‘Fear Street’: Here’s How Guillermo del Toro Influenced the Netflix Horror Trilogy

Fear Street is all about the little details. When creating the Netflix slasher trilogy, director Leigh Janiak made sure to incorporate plenty of nods to Fear Street‘s many influences and inspirations, from R.L. Stine’s book series to classic horror films like Scream. She even gave a shout-out in the film credits to one famous fantasy horror director: Guillermo del Toro.

As it turns out, one of the trilogy’s most unifying elements came straight from del Toro’s mind. What did he contribute to Fear Street?

Guillermo del Toro on the Hollywood Walk of Fame
Guillermo del Toro | Axelle/Bauer-Griffin/FilmMagic

What is Guillermo del Toro known for?

Fans of the fantasy genre may recognize del Toro for his work on Academy Award-winning films like Pan’s Labyrinth (2006) and The Shape of Water (2017). He’s also produced and written for films like The Orphanage (2007) and Don’t Be Afraid of the Dark (2010). Fans of the children’s horror book series Scary Stories to Tell in the Dark may also recognize del Toro for his 2019 film adaptation of the same name.

Over the years, del Toro has become an icon in the horror genre for his dark and grotesque spin on fairy tales and other fantasy elements. For example, his upcoming film Pinocchio will be “a darker version of the classic children’s fairy tale of a wooden puppet that transforms into a real living boy,” according to IMDb.

In 2019, del Toro explained at the Tribeca Film Festival that he loves doing movies where “the premise is so absolutely bonkers.”

“Everything I’ve done, even the most commercially viable ones, they have some weirdness in them,” he said, according to The Hollywood Reporter. “When you’re on a set, and you’ve absorbed 100 years of cinema, your first instinct, the regular instinct, is the wrong instinct. You have to say, ‘OK, that is the way it would normally happen in a movie. What can we do that is different?’ And you stop yourself. You have to stop yourself. The older you get, the more you want to go different.”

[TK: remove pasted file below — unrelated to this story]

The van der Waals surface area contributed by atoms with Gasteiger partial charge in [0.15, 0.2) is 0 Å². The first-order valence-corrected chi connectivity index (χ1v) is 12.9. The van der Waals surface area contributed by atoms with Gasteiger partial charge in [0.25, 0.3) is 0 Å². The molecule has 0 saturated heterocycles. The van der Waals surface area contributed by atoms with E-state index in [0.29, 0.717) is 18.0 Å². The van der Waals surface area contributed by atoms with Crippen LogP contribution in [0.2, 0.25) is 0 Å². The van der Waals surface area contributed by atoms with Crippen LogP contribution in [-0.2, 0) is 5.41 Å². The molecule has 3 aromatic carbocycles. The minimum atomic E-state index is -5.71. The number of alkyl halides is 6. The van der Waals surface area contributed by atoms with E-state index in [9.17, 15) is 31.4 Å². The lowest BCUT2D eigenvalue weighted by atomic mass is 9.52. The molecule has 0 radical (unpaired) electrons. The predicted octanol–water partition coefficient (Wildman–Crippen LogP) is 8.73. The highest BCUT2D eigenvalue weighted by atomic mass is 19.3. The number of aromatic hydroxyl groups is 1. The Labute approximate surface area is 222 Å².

The flies in ‘Fear Street’ were named after Guillermo del Toro

Eagle-eyed Fear Street viewers may have noticed the flies that seemed to swarm around the Shadyside killers every time they appeared. Janiak explained to Moviefone that she added those flies at del Toro’s suggestion.

“Guillermo was so kind and watched early cuts of the first and second movie. I hadn’t yet done a director’s cut of the third movie,” she revealed. “It was funny because he was like, ‘I feel like you need this unifying thing you see every time you see the killers.’ We had played around with versions of what that could be in prep and in development.”

At first, the flies only appeared in Fear Street Part 3: 1666 to represent “the rot of the world,” according to Janiak. However, del Toro suggested adding a motif for all three films that tied the Shadyside killers together, especially given the time gaps between their crimes. Thus, the CGI flies were born.

Giving credit where it was due, Janiak then decided to name a fly after del Toro. She named the other flies after visual effects team members Paul and Christina.

“He gave us this brilliant idea and is fully responsible for introducing that idea. So I thought it would be cool to name the fly after him,” Janiak said.

‘Fear Street’ took inspiration from classic horror

The Fear Street trilogy had many horror tropes and classic elements present. Janiak revealed that she took inspiration from several ’80s and ’90s horror films in order to properly pay homage to those eras. For Part 3: 1666, she even looked back on classic Puritan-themed films like The Crucible and The Witch.

“I wanted to still make it feel like a ’70s movie and kind of straddle that Halloween and Texas Chainsaw Massacre vibe while still looking to great ’80s movies like Friday the 13th,” Janiak told IndieWire of Part 1: 1994 and Part 2: 1978. “It was really about that, about being able to position in these two different types of slasher movies.”

RELATED: ‘Fear Street Part 3: 1666’: Leigh Janiak Explains Why She Brought Characters From the First 2 Films Back for the Conclusion